Presenter Information

Sean Moran, Avista CorporationFollow

Location

UMass Amherst

Event Website

http://fishpassage.ecs.umass.edu/Conference2012/

Start Date

7-6-2012 1:50 PM

End Date

7-6-2012 2:10 PM

Description

Avista Corporation (Avista) operates Noxon Rapids and Cabinet Gorge hydrologic developments on the lower Clark Fork River near the Montana-Idaho border. Avista's pro-active relicensing application process for these facilities involved years of planning and consensus building among 27 stakeholder groups representing state and federal agencies, Indian tribes, and non-governmental organizations. This nationally recognized effort culminated in the Clark Fork Settlement Agreement (CFSA) in 1999. Approved by the Federal Energy Regulatory Commission (FERC) in 2000, the CFSA addressed fisheries management and mitigation efforts through the Native Salmonid Restoration Plan (NSRP). The NSRP utilizes adaptive management in implementing diverse fisheries programs that address fish passage, tributary habitat, pathogens, genetics, and non-native species among others. Development of upstream fish passage for adult bull trout has been challenging due to the unfamiliarity of this species' fish passage requirements and the dynamic nature of the two tailraces. Extensive tailrace telemetry studies, flow modeling, as well as experimental, smaller scale fish passage facilities culminated in the formation of an expert review panel and an agreement of fish passage proceedings between the U.S. Fish and Wildlife Service (USFWS) and Avista. This agreement led to the design of permanent fishways for both Cabinet Gorge and Noxon Rapids dams. Concurrent with this fishway development process, upstream passage efforts that utilize capture by electrofishing, hook-and-line, and a fish ladder trap, and upstream transport of adult bull trout began in 2001. To date these efforts have passed a total of 365 adult bull trout upstream. Ongoing monitoring of these passage efforts included a genetic parentage study that confirmed the contribution of transported fish to upstream populations. It is anticipated that the operation of fishways in the lower Clark Fork River will build upon this reconnection for not only bull trout but for other native species of the lower Clark Fork River.

Comments

Sean's interest in fisheries began with his passion for fishing growing up in Amherst Massachusetts. His first experience in the field was at a trout hatchery and continued as a volunteer in the Great Smoky Mountains National Park and fieldwork while attending the University of Massachusetts. Sean transferred to the University of Montana in 1993 and received his Masters Degree from Montana State University, in 2001. Sean started with Avista in 2000 as a technician and as was hired as a biologist in 2001. His work with Avista has centered around their cooperative bull trout mitigation programs and has involved various aspects of inland fisheries biology and management. These aspects have included: habitat improvement, non-native interactions and suppression, fish passage efforts, remote sensing, and life history studies, among others; along habitats that have varied from rearing tributaries, to rivers, to reservoirs and Lake Pend Oreille.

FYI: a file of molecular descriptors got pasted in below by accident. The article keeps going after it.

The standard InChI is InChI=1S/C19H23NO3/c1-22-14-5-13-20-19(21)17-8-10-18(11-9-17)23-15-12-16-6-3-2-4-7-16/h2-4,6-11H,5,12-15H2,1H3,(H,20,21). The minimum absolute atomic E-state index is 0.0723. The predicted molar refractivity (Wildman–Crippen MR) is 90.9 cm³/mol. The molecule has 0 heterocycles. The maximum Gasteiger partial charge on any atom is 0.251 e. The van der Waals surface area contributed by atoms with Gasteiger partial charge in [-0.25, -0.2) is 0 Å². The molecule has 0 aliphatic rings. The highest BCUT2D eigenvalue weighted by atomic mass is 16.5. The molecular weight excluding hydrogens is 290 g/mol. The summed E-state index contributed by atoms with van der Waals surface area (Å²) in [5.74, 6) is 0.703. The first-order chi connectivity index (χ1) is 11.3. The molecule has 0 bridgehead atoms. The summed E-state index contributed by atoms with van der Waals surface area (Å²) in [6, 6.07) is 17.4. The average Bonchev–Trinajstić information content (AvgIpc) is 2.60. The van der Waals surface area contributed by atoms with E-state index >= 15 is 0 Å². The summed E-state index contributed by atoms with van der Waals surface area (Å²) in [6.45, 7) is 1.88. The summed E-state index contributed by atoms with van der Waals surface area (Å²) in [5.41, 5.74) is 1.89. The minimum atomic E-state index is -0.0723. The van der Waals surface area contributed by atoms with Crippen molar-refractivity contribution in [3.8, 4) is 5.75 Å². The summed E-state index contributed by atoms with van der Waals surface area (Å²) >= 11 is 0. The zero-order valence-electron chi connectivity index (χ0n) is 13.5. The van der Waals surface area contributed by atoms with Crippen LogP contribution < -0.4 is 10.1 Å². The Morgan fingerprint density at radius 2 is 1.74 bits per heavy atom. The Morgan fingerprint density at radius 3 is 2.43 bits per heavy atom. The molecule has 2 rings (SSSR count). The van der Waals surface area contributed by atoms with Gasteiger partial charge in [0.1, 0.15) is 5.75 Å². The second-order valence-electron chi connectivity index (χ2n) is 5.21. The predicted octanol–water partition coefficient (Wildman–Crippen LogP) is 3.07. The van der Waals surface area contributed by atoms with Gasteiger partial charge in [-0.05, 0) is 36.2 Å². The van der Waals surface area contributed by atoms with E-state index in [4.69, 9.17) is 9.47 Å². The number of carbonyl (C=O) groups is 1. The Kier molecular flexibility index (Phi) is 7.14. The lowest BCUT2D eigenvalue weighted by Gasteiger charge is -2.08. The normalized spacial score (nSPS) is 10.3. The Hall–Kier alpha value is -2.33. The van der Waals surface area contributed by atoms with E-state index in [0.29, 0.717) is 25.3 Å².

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Jun 7th, 1:50 PM Jun 7th, 2:10 PM

Session A8 - Fish Passage Development on the lower Clark Fork River

UMass Amherst

Avista Corporation (Avista) operates Noxon Rapids and Cabinet Gorge hydrologic developments on the lower Clark Fork River near the Montana-Idaho border. Avista's pro-active relicensing application process for these facilities involved years of planning and consensus building among 27 stakeholder groups representing state and federal agencies, Indian tribes, and non-governmental organizations. This nationally recognized effort culminated in the Clark Fork Settlement Agreement (CFSA) in 1999. Approved by the Federal Energy Regulatory Commission (FERC) in 2000, the CFSA addressed fisheries management and mitigation efforts through the Native Salmonid Restoration Plan (NSRP). The NSRP utilizes adaptive management in implementing diverse fisheries programs that address fish passage, tributary habitat, pathogens, genetics, and non-native species among others. Development of upstream fish passage for adult bull trout has been challenging due to the unfamiliarity of this species' fish passage requirements and the dynamic nature of the two tailraces. Extensive tailrace telemetry studies, flow modeling, as well as experimental, smaller scale fish passage facilities culminated in the formation of an expert review panel and an agreement of fish passage proceedings between the U.S. Fish and Wildlife Service (USFWS) and Avista. This agreement led to the design of permanent fishways for both Cabinet Gorge and Noxon Rapids dams. Concurrent with this fishway development process, upstream passage efforts that utilize capture by electrofishing, hook-and-line, and a fish ladder trap, and upstream transport of adult bull trout began in 2001. To date these efforts have passed a total of 365 adult bull trout upstream. Ongoing monitoring of these passage efforts included a genetic parentage study that confirmed the contribution of transported fish to upstream populations. It is anticipated that the operation of fishways in the lower Clark Fork River will build upon this reconnection for not only bull trout but for other native species of the lower Clark Fork River.

http://scholarworks.umass.edu/fishpassage_conference/2012/June7/16